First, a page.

The panelists outlined barriers to medical education, with the financial burden being “a huge deterrent for minority students,” contributing to the racial and ethnic disparities existing among health care professionals. Drawing from his experience in youth mentoring, Stone explained it’s not a lack of intelligence or interest, but a lack of financial support for many in minority communities. “If there was a way to offset the costs, we can increase the numbers,” he said.

The financial aspect isn’t the only obstacle for minority students. Beyond that, Jaines Andrades, DNP, AGACNP-BC, a nurse practitioner at Baystate Health Springfield in Massachusetts, expressed the need to inspire these communities to strive for careers in health care by showcasing successful role models so they can “start to feel that a health care career is in their realm of possibilities.”

Jaines Andrades, DNP, AGACNP-BC | Image Credit: LinkedIn

Jaines Andrades, DNP, AGACNP-BC | Image Credit: LinkedIn

She shared that she was inspired by Gloria Wilson, an African American nurse who started her career later in life and reinforced the imperative of cultural representation and effective communication, particularly in the field of trauma surgery.

“I meet patients on their worst day,” Andrades said. “I am of Puerto Rican descent, so in being able to speak to someone who just went through a terrible car accident or some trauma, I think, gives them a breath of fresh air… It's the trust that you have someone that speaks your language and looks like you at the forefront of your medical care. And I think that really makes a difference in patient satisfaction and patients trusting the health care system and providers."

Cook detailed the discrimination he faced, milestones he surpassed, and the inspiration driving his journey, which landed him in front of the US Senate Committee on Health, Education, Labor, and Pensions, providing insight on “What Can Congress Do to Address the Severe Shortage of Minority Health Care Professionals and the Maternal Health Crisis?”

“The doctors I saw as a child never looked like me. So, I made it my life's mission to be the change I sought in medicine,” he said. “During my undergraduate studies at Johns Hopkins University, I was told by my medical school admissions counselor that my above-average GPA at one of our nation's top 10 universities was not strong enough to make medicine a reality. Nevertheless, I persisted.”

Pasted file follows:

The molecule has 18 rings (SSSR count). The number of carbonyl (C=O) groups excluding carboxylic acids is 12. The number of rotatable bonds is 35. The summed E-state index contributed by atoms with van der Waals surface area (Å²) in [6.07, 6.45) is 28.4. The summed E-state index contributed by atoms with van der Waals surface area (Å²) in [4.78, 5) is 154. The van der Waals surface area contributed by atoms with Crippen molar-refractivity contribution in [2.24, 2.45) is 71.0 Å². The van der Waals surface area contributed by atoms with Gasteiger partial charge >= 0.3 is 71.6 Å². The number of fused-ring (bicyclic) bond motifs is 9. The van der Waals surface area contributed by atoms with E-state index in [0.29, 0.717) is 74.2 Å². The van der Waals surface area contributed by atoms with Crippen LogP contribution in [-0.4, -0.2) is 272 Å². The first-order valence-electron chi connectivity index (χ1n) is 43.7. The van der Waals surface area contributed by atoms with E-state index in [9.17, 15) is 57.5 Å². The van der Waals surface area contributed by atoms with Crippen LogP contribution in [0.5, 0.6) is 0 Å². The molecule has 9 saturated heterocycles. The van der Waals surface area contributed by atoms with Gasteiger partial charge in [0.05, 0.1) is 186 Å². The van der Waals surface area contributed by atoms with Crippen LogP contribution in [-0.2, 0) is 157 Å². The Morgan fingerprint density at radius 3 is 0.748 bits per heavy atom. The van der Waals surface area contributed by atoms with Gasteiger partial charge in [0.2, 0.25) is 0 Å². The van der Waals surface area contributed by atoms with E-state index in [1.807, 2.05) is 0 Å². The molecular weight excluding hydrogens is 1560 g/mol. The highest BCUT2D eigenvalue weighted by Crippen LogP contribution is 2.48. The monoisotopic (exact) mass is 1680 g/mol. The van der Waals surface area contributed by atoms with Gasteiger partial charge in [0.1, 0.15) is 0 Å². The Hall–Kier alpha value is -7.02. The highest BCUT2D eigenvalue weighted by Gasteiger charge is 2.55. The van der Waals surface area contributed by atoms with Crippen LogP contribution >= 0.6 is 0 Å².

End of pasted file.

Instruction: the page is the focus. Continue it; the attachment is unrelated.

Samuel Cook, MD | Image Credit: LinkedIn

Samuel Cook, MD | Image Credit: LinkedIn

The ongoing initiative to address racial and ethnic gaps among health care professionals suggests increasing collective support for minority representation. Although the efforts to achieve this, specifically in the Black community, precede the Civil Rights Act.2 From 2009 to 2019, Historically Black Colleges and Universities (HBCUs) stood out for sending the highest number of Black graduates to medical schools, Cook explained.1

“It is a fact, not an opinion, that Historically Black Colleges and Universities have been instrumental in creating their own pipelines to medical schools,” he stated.

Cook noted that last year, 10% of the Black doctors in the US graduated from HBCU medical schools, even though HBCUs make up just 2% of all medical colleges.

“Assuming we beat an educational system that is stacked against us, many Black students are then faced with hundreds of thousands of dollars in student loan debt. For me, the current sum of medical student loan debt plus accrued interest stands just shy of $400,000,” he shared. “Though the costs are the same no matter the student's race, the financial impact it will have on their families is not racially based, and systemic wealth inequity is an undeniable turnoff and one that has barred far too many students of color from becoming the doctors they were qualified to be.”

“As nothing more than a mouthpiece for our collective struggles” as resident physicians and medical students of color, Cook called for an augmentation in funding for HBCUs “to reduce the costs of producing high-quality physicians of color,” highlighting these institutions’ proven track record of providing “some of the nation's brightest minds.” He advocated for the reintroduction of legislation to protect and grow HBCU medical schools, referencing the College for All Act introduced by Sanders in 2023.3

“It frightens me to think that after today, nothing will change to render our physician workforce more representative of the racial and ethnic makeup of our great nation,” Cook concluded in his testimony.1 “Therefore, I am challenging you, senators, calling upon you to each assure the American public and your constituents that you will vote to support our HBCUs and empower future generations of Black and Brown physicians. The time to act is never tomorrow, senators, it has been and always will be today.”


1. Hearing Before the US Senate Committee on Health, Education, Labor & Pensions; What Can Congress Do to Address the Severe Shortage of Minority Health Care Professionals and the Maternal Health Crisis? May 2, 2024. Accessed May 2, 2024.

2. History of HBCUs. Thurgood Marshall College Fund. Accessed May 13, 2024.,%2C%20Howard%20University%2C%20Johnson%20C.

3. NEWS: Sanders, Jayapal and Colleagues introduce legislation to make college tuition- and debt-free for working families. News release. US Senate Committee on Health, Education, Labor & Pensions. June 14, 2023. Accessed May 13, 2024.

Related Videos
Kathryn Lindley, MD, FACC
dr jennifer vidrine
dr brian koffman
dr thomas hall
Ravin Ratan, MD, MEd, MD Anderson
RAvin Ratan, MD, MEd, MD Anderson
Amy Shapiro, MD
Amit Singal, MD
Ali Khawar
Binod Dhakal, MD
Related Content
CH LogoCenter for Biosimilars Logo